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An Ideal Husband by Oscar Wilde
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An Ideal Husband (1895)

by Oscar Wilde

Other authors: See the other authors section.

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English (22)  Swedish (1)  All languages (23)
Showing 1-5 of 22 (next | show all)
“I love talking about nothing, father. It is the only thing I know anything about.”

I love Wilde’s wit. This is less laugh-out-loud funny than The Importance of Being Earnest, but it has (somewhat) more substance: about what truly makes a good marriage, and how real love forgives, and not idealizes. A lighthearted, fun read. ( )
  Gezemice | Mar 8, 2019 |
Morality is simply the attitude we adopt towards people we personally dislike.

Nietzsche with a buttonhole. This is a mercenary world of ennui and style. There must be a phenomenological link? Wilde notes Wealth is the new object of worship.

The interior logic of the play is a bit neat for my taste as is the means by which the husband is reprieved. Clasps on bracelets can be annoying, yet they aren't Gordian knots. ( )
  jonfaith | Feb 22, 2019 |
An Ideal Husband was a very entertaining play, as all of Oscar Wilde's are. It tells the story of Robert Chiltern's nearly ruined political career. A satire that doesn't fail to be moving, the story is rife with suspense and serves as a good reflection on politics at that time, as well as the present. ( )
1 vote Lepophagus | Jun 14, 2018 |
Read this then saw it performed in Stratford in the same year when times were good and I still got to go to plays at Stratford. ( )
  likecymbeline | Apr 1, 2017 |
A witty commentary on the double standards which politicians, and people in general, are often expected to live up to. A timeless theme, apparently! ( )
  hemlokgang | Mar 23, 2016 |
Showing 1-5 of 22 (next | show all)
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» Add other authors (23 possible)

Author nameRoleType of authorWork?Status
Oscar Wildeprimary authorall editionscalculated
Jackson, RussellEditorsecondary authorsome editionsconfirmed
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People/Characters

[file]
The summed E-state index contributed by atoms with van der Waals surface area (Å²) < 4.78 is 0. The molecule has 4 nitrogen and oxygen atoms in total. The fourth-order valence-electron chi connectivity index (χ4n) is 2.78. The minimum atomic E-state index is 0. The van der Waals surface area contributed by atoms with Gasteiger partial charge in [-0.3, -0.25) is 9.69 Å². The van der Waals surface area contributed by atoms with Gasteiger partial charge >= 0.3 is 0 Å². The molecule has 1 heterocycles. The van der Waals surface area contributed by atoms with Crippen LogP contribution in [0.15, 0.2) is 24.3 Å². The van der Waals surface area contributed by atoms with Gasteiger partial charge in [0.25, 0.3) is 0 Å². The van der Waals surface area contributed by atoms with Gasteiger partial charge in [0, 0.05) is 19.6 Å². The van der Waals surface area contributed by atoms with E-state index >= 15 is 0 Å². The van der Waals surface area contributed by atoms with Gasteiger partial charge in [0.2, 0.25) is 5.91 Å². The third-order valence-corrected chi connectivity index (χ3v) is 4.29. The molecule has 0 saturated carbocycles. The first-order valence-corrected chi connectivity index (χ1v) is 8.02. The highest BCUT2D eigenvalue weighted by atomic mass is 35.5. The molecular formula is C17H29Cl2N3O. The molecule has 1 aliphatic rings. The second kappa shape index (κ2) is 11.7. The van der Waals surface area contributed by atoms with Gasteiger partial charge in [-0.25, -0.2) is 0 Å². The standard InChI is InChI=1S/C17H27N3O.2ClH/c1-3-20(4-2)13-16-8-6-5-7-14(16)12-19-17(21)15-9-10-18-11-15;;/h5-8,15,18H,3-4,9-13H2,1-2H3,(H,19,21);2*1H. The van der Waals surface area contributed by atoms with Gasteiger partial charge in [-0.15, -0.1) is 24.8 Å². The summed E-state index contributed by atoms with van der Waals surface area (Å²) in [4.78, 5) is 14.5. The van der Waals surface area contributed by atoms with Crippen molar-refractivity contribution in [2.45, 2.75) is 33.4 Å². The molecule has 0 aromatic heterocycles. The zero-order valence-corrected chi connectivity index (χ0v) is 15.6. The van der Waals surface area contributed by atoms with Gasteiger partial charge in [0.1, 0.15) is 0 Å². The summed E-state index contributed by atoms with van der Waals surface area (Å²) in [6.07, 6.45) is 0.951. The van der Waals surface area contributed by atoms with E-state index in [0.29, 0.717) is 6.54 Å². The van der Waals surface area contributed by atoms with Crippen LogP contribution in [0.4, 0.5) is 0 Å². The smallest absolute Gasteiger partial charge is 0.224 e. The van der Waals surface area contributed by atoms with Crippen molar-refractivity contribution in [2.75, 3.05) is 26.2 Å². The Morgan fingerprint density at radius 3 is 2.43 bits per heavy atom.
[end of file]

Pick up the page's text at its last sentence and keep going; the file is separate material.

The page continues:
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Epigraph
Dedication
To Frank Harris
a slight tribute
to his power and distinction
as an artist
his chivalry and nobility
as a friend
First words
The octagon room at Sir Robert Chiltern's house in Grosvenor Square, London.
Quotations
When the gods wish to punish us, they answer our prayers.
Only dull people are brilliant at breakfast.
Last words
(Click to show. Warning: May contain spoilers.)
Disambiguation notice
Publisher's editors
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Amazon.com Product Description (ISBN 048641423X, Paperback)

Wilde's scintillating drawing-room comedy revolves around a blackmail scheme that forces a married couple to reexamine their moral standards. A supporting cast of young lovers, society matrons, and a formidable femme fatale exchange sparkling repartee, keeping the action of the play at a lively pace.

(retrieved from Amazon Thu, 12 Mar 2015 18:20:14 -0400)

(see all 6 descriptions)

A tender love story, a serpentine villainess, a glittering setting in London society and a shower of Wildean witticisms are only a few of the reasons this play has enjoyed hugely successful revivals in London and New York. This 1895 drama also seems eerily prescient, as it explores the plight of a promising young politician, desperate to hide a secret in his past. With empathy and wit, Wilde explores the pitfalls of holding public figures to higher standards than the rest of us. An L.A. Theatre Works full-cast performance featuring Rosalind Ayres as Lady Gertrude Chiltern: Jacqueline Bisset as Mrs. Cheveley; Paul Gutrecht as Vicomte de Nanjac; Martin Jarvis as Sir Robert Chiltern; Robert Machray as Phipps; Miriam Margolyes as Lady Markby; Alfred Molina as Lord Goring; Jim Norton as Lord Caversham; Yeardley Smith as Mabel Chiltern.

» see all 11 descriptions

Legacy Library: Oscar Wilde

Oscar Wilde has a Legacy Library. Legacy libraries are the personal libraries of famous readers, entered by LibraryThing members from the Legacy Libraries group.

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Average: (3.93)
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Urban Romantics

2 editions of this book were published by Urban Romantics.

Editions: 1909175072, 1909175099

 

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